The pricing power that copyright protections grant academic journal oligopolists has enabled extraordinary price increases in the last few decades. Taira Meadowcroft, a Health Sciences Librarian at the University of Missouri, describes the effects of rising subscription costs on libraries:
The cost of these journals often outstrips library budgets, leaving the libraries battling both price increases and revenue stagnation. ‘Many libraries are cutting continuing expenditures by cancelling or breaking up journal packages and buying only those titles for which use or demand justifies the price. Others are aggressively renegotiating contracts with publishers to reduce ongoing costs.’
Citing the Library Journal, Meadowcroft writes that this budget constraint has forced libraries to be selective with journal subscriptions and renegotiate their contracts with publishers.
The percentage of health science journal articles published by the five most prolific publishers rose from roughly 5 percent in 1974 to 53 percent in 2013.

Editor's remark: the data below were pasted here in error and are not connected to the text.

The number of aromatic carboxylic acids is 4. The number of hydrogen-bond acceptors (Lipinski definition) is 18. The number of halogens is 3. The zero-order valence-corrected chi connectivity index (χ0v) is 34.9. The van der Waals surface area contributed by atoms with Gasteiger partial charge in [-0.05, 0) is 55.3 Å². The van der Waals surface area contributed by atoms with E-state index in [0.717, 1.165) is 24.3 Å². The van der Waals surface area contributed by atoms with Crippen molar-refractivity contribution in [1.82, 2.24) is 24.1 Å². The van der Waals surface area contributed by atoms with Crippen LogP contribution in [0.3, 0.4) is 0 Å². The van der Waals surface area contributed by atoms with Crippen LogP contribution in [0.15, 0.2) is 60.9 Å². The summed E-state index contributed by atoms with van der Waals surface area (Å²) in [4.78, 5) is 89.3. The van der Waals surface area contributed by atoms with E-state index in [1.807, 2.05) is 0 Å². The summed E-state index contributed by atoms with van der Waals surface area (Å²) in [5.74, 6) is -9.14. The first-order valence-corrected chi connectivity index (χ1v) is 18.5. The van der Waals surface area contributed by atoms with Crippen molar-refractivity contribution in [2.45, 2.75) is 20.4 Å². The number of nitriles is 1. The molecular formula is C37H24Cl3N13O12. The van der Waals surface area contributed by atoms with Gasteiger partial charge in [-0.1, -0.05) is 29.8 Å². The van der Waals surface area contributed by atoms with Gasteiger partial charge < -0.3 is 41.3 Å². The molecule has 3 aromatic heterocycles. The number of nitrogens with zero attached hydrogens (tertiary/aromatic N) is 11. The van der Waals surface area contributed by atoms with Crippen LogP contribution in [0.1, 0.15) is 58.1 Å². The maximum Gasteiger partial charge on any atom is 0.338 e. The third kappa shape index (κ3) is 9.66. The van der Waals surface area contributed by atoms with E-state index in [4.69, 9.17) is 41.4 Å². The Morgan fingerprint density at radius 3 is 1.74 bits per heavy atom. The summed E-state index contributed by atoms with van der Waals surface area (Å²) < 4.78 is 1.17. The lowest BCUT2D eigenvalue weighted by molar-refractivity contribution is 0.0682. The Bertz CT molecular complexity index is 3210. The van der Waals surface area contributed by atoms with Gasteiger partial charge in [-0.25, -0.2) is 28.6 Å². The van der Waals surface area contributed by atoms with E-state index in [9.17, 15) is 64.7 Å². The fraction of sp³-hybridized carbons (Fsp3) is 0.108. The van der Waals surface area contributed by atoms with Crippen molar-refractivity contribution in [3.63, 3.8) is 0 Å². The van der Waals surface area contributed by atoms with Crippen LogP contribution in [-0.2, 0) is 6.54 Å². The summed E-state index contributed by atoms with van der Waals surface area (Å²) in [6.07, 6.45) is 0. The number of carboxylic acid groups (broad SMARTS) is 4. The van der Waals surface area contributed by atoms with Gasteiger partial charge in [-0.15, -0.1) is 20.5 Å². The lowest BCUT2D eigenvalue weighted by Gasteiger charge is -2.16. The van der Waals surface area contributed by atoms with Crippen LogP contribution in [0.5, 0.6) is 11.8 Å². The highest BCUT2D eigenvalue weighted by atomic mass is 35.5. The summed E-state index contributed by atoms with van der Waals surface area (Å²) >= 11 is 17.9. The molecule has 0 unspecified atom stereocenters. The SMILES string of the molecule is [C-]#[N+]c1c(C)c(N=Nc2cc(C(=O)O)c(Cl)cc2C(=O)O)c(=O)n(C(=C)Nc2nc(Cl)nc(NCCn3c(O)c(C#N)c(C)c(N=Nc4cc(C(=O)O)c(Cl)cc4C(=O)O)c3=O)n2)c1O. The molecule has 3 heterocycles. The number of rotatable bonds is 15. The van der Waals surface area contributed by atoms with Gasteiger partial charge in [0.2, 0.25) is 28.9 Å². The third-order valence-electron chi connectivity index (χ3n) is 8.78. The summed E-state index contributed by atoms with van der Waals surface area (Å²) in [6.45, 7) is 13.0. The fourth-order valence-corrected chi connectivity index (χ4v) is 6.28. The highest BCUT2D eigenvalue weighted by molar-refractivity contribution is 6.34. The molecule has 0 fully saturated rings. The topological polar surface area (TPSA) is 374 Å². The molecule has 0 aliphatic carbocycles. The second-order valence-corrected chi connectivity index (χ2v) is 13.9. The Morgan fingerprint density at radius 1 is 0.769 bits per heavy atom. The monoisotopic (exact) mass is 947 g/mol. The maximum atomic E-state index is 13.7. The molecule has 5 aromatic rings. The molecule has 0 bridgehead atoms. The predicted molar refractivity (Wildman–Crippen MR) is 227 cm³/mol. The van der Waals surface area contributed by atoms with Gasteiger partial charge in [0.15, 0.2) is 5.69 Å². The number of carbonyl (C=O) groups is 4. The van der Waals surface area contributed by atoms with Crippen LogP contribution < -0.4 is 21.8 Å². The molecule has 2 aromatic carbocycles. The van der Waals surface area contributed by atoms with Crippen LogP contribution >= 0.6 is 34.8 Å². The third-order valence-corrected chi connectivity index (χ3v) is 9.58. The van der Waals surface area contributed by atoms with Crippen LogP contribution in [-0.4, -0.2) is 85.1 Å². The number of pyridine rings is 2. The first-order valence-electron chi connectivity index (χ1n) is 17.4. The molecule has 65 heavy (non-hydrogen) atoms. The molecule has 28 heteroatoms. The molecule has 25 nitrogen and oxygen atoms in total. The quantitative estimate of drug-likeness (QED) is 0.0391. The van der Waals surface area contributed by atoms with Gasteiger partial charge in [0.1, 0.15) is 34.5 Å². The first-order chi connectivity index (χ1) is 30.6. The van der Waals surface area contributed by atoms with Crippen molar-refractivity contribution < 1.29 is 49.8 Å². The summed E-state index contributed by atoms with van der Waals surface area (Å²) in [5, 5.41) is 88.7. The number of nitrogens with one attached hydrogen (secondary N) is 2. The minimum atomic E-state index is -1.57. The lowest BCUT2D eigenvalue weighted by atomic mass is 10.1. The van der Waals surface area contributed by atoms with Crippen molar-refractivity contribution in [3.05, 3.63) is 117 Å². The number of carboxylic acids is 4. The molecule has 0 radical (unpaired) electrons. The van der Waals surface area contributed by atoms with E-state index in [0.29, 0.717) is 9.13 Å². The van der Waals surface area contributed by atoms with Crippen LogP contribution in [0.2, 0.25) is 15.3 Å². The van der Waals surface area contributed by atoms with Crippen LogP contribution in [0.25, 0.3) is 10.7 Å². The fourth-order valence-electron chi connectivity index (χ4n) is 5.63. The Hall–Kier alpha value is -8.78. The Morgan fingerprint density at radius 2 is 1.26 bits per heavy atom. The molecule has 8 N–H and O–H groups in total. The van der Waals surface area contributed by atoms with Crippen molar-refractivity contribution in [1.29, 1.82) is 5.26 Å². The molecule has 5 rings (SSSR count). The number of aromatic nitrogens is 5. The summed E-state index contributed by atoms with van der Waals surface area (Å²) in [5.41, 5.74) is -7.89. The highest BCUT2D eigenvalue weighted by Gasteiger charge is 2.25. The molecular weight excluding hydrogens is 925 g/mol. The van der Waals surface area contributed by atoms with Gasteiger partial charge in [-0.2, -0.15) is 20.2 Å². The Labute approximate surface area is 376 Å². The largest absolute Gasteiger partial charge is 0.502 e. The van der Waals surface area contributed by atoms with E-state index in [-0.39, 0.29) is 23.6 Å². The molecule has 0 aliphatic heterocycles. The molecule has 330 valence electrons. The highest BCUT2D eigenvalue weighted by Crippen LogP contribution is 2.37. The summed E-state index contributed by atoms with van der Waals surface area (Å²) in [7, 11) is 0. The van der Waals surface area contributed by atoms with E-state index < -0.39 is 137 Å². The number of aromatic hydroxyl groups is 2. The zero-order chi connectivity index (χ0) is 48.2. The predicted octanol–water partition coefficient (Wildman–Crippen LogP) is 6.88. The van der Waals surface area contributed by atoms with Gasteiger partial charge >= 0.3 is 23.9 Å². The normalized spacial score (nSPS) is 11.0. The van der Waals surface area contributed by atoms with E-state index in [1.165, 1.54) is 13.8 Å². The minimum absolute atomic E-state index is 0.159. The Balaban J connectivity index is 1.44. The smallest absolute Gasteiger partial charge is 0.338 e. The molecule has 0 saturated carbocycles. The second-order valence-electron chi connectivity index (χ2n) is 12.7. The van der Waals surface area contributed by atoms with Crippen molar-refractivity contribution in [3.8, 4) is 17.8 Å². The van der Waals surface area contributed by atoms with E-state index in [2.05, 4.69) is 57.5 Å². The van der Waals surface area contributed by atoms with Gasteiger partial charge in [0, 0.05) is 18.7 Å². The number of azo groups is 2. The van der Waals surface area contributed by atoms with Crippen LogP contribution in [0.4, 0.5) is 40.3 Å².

The issue is not limited to health sciences though, as these five publishers account for more than 50 percent of all papers published in 2013, with Reed-Elsevier dominant in both natural and medical sciences and social sciences and humanities.
Even as open access has disrupted the academic publishing landscape since 2013, just three firms produced over half the open access articles published in 2019.
These data are troubling, but not uncommon. To call the increase in journal costs astronomical would be an understatement, and the costs are passed onto universities and libraries, both public and private.